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  • David Quick

Stroud Dig, Days 5 and 6

Updated: Aug 21, 2021

Having split the seat of my Rohan trousers at the end of Day 4, I sewed them up again when I got home and then sent a tongue-in-cheek email to Rohan's customer services department saying that I was disappointed to have had this problem after only 25 years of wear, They sent back an amusing reply saying that they would be prepared to quote for a repair so that I could get another 25 years of wear out of them.

Day 5

We arrived on site on Day 5 to find that we could not park in the usual places, so squeezed our cars in wherever we could. Briefing was fairly quick and we got back out on site with two 'old hands' joining us for the first time - Mark T and Chris W. We also had a new member join us, Lydia, who is thinking of doing archaeology at uni.

In Test Pit 3 we had Liz working with Chris and Carol to continue exploring the diagonal edge of CBM found the previous day, which appears to slope down from one corner of the test pit. It was very hard work trowelling the grey clay.

Meanwhile Mark T was helping Pete and Ann in Test Pit 2, which at that stage was looking depressingly featureless - lots of very hard clay interspersed with only the occasional bit of CBM.

By about lunchtime this test pit was looking like this:

What was interesting was that at almost a metre in depth they were just starting to find some very large flints and pieces of CBM in what until then had yielded very little. Pete insisted he wanted to dig deeper and that it was only just getting interesting.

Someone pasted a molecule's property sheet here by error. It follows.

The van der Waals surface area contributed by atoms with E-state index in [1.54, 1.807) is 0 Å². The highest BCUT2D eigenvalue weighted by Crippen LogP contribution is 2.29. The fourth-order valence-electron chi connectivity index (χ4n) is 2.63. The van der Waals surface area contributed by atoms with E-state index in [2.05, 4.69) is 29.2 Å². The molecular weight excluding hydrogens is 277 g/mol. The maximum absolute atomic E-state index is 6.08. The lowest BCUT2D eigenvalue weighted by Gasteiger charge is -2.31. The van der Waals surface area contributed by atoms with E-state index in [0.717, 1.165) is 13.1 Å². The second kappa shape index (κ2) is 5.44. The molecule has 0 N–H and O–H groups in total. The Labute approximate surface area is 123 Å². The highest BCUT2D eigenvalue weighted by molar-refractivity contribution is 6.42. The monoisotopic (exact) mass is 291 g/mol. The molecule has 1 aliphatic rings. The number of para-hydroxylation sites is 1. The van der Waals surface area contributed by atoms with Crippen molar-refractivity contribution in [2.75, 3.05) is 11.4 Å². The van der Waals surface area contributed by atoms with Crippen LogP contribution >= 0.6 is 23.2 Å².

Meanwhile in the centre of the field Dave B was working with Karen and Lydia on Test Pit 4:

They had started to extend this pit southwards slightly because of the amount of large tiles sticking out of the side, and sure enough they found yet more. It was continuous layers of stone and CBM down to about a depth of 90cm and still going:

The material coming out of this pit was interesting too; yet more large tiles and some very large chunks of what I think are malmstone, stained a reddish colour.

Mark R meanwhile opened up the new Test Pit 5 a short distance away:

By the end of the day everyone was quite weary but it had been a very successful day, with progress in all the test pits. I rang Mr Atkinson who owns one of the nearby fields where we think a trackway runs from what was the villa entrance and tried to persuade him to visit our site this week, harvest permitting. We packed up before heading back to the Farm store to meet up with Andy, who Juliet had asked to bring his metal detector to check out some areas near the test pits - which he and Juliet did at 5.00pm.

Day 6

True to forecast, there was steady drizzle when I arrived at the farm to set up at 08.30 this morning, feeling grumpy because there are now traffic lights in Selborne causing huge queues each way with no signs of any workmen. I opened the store and decided that given the rain it made sense to sign in and and do the briefing in the store. A few people had cried off, probably because of the rain, but the turn-out was surprisingly good for mid-week.

Alan was on the dig for the first time this year but everyone else had been here earlier in the week and we set off for the site in the rain. I'm so glad we bought those fairly cheap pop-up gazebos last year because we put the covers on them quickly and were able to work and store our gear under cover. We only put them at half height to stop the rain coming in sideways and covered the windward side of two of the test pits with a windbreak and some tarpaulins.

From about 9.00am the rain hammered down but everyone just cracked on. Here in Test Pit 2 Ann and Pete were having to use a step ladder to get into their excavation: